Naming The Big “A”

There’s a mom from my daughter’s school who is a very nice person. Super nice. She’s a little too chipper and rosy-cheeked for my taste. (Unwarranted enthusiasm makes me nervous.) Whenever I see her, I do my best to smile and not crack a sarcastic joke.

The other day we were sitting next to each other waiting for our daughters’ dance class to end. She looked unusually troubled: bloodshot eyes, dark bags underneath. “How do you sleep?” she asked. I told her the truth, that I sleep like a boulder in a valley. Ten hours can feel like a blink. Then she said, “I have terrible insomnia right now. I haven’t slept in three days.” She was stumbling over her words, close to tears.

We discussed all of the possible suspects: caffeine, bright screens in bed, bad pillows, but it was pretty clear that the culprit was anxiety. Big, bad, mind-won’t-stop-racing anxiety.  It seemed a bit of a risk to say the “A” word to such a cheerful mama, but I decided to risk it. “It sounds like anxiety,” I said, as gently as possible. As soon as I said this, she looked at me with clear-as-day relief, as if she were thinking, Finally, someone said it.

“Yes,” she said. “I think you’re right.” Then she seemed to want reassurance. Was this something terrible?  Did this mean she was unstable or unwell? I had no judgement whatsoever. I long ago did away with any shame about my depression. I will tell anyone that I suffer from it.  I treat it like any chronic disease: one that needs careful monitoring and continuous treatment. Like diabetes, I tell people. Just something I deal with.

“Maybe you shouldn’t fight it,” I said. “Maybe you can just lie in bed at night and say, ‘I see you, mind. I see that you are racing. You’re thundering through lists of my little failures. You’re lining up my reasons to feel guilty, to feel terrified…and you won’t stop.’ Maybe if you acknowledge the anxiety and don’t judge it as good or bad or right or wrong, maybe it’ll let go and let you sleep a little.” I told her that I’ve known anxiety to steal many people’s sleep. It’s hideous, but always temporary if you take care of it. Go to the doctor. Get into therapy. For once, take care of yourself first.

She said, “Wow. You’re so full of wisdom.”

“Am I?” I said, pretty sure she was not being sarcastic.

I saw her at school drop-off the next morning. None of my advice worked. She didn’t sleep a wink. She wore an orange scarf and a dash of mascara in an effort to hide how wildly disheveled she truly was. She asked me, “Can you take my daughter after school today? I’m heading to the doctor.”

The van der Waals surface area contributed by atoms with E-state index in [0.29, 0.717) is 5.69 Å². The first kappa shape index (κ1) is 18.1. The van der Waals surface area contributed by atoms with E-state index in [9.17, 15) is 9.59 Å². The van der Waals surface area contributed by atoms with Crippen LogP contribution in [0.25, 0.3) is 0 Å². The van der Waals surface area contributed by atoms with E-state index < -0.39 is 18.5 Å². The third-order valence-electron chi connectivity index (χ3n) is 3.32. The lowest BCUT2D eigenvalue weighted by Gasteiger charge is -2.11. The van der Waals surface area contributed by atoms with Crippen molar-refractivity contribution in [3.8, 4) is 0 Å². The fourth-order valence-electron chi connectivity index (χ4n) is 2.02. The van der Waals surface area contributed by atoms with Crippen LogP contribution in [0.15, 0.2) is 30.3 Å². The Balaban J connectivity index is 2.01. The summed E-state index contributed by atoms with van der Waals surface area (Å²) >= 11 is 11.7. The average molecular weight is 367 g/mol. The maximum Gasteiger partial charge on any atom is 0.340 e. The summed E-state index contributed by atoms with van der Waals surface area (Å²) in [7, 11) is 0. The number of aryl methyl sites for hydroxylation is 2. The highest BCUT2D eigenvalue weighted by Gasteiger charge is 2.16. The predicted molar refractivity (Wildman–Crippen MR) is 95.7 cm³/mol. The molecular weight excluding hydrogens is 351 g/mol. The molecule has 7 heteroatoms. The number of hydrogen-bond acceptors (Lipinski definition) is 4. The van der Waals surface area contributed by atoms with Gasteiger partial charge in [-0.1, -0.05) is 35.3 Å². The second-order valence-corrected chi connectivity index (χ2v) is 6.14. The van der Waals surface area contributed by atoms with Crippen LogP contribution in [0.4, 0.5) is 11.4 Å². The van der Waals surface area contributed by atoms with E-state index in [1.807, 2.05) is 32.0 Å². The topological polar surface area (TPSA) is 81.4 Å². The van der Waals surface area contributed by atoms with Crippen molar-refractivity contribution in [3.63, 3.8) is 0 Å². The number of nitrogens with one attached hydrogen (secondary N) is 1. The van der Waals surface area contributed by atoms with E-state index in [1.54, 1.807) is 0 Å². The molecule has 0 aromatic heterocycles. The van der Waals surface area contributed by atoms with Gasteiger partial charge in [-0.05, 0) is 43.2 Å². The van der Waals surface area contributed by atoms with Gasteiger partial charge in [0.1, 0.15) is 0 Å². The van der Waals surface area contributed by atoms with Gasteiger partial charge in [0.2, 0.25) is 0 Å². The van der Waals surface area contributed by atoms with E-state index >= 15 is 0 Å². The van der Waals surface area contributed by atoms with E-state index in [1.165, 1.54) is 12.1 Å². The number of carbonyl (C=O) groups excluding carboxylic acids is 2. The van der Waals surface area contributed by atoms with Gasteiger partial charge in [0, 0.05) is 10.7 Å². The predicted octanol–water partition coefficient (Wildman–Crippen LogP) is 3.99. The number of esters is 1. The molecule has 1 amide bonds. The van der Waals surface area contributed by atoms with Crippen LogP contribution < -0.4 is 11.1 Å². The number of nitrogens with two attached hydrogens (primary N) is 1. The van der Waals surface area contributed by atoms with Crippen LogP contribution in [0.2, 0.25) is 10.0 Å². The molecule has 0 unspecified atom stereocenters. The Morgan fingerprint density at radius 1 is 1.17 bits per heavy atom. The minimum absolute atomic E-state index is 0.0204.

“Of course,” I said, feeling immediately aligned with her, this previously too-chipper mom who made me feel a wee bit grumpy. All of that was gone and I found myself hugely grateful for her candor and honesty. Because at some point we’re all going to fall apart a little. And why not? This is one of the only things I’m sure of. Falling apart, giving in, letting ourselves be anxious or exhausted or depressed, desperately in need of some rest and care, is the first step to getting through it.

So go ahead. Take all the time you need. I’ll take the kids. We’ll watch movies and play UNO. Because we’ve all had times like this.

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juliebarton

I'm a writer and mom living in Northern California, author of the New York Times Bestselling memoir, Dog Medicine, How My Dog Saved Me From Myself

5 thoughts on “Naming The Big “A”

  1. Thanks Julie, love this post, and then looked over at the animal stories you requested and loved those too. I’ve had pretty bad insomnia for about 30 years. Also probably depression for most of my life, though I didn’t know about it until a few years ago. More recently anxiety appeared. It was Robin Williams suicide that woke me up to my own need Not to be in the closet about my depression. Still it is a difficult chronic illness to live with. It is so helpful to know I’m not alone and to read what others write about its presence in their lives. I’m extremely sensitive to pharmaceuticals, so that didn’t really work for me. Have been trying every alternative route. Sometimes I want to have an animal but when I got a cat, she was more like a dog, and cried when I left home for a few hours. I felt so guilty all the time. She was so beautiful, a close friend of mine took her. Living alone, it’s imperative for me to be able to go out without feeling guilty (also to travel cross country to visit my mother in Arizona or daughter in New York without paying a fortune for cat or dog care). Life is so complicated. I was uber-trained into cheeriness like the mom from your daughter’s school. It kept me from even knowing what my feelings were for many decades. Now, I’m not that cheery. But sad and scared isn’t great either.

    1. I hear you, Gayle. Thank you so much for your comment. You are definitely not alone. And you are so smart to recognize that your struggle is real and needs your attention. Maybe don’t fight the struggle–just see it. Sit with it. Acknowledge it and then get curious about where all this troubling stuff might be coming from. It’s okay to feel down sometimes. I mean, who doesn’t? It’s okay to worry sometimes. In my experience, if you fight the depression or anxiety, it grows. It’s just you (or me) being sensitive, worrying, struggling, etc. And with those traits can come some real gifts, like empathy and emotional insight. Good for you for coming out of the closet about your depression. We’re everywhere, us depressed folks. And, honestly, we’re pretty amazing.

  2. Love this post! I had a ferocious case of insomnia in 2007 and it didn’t get better until I treated it and my anxiety. Great advice given here, Julie!

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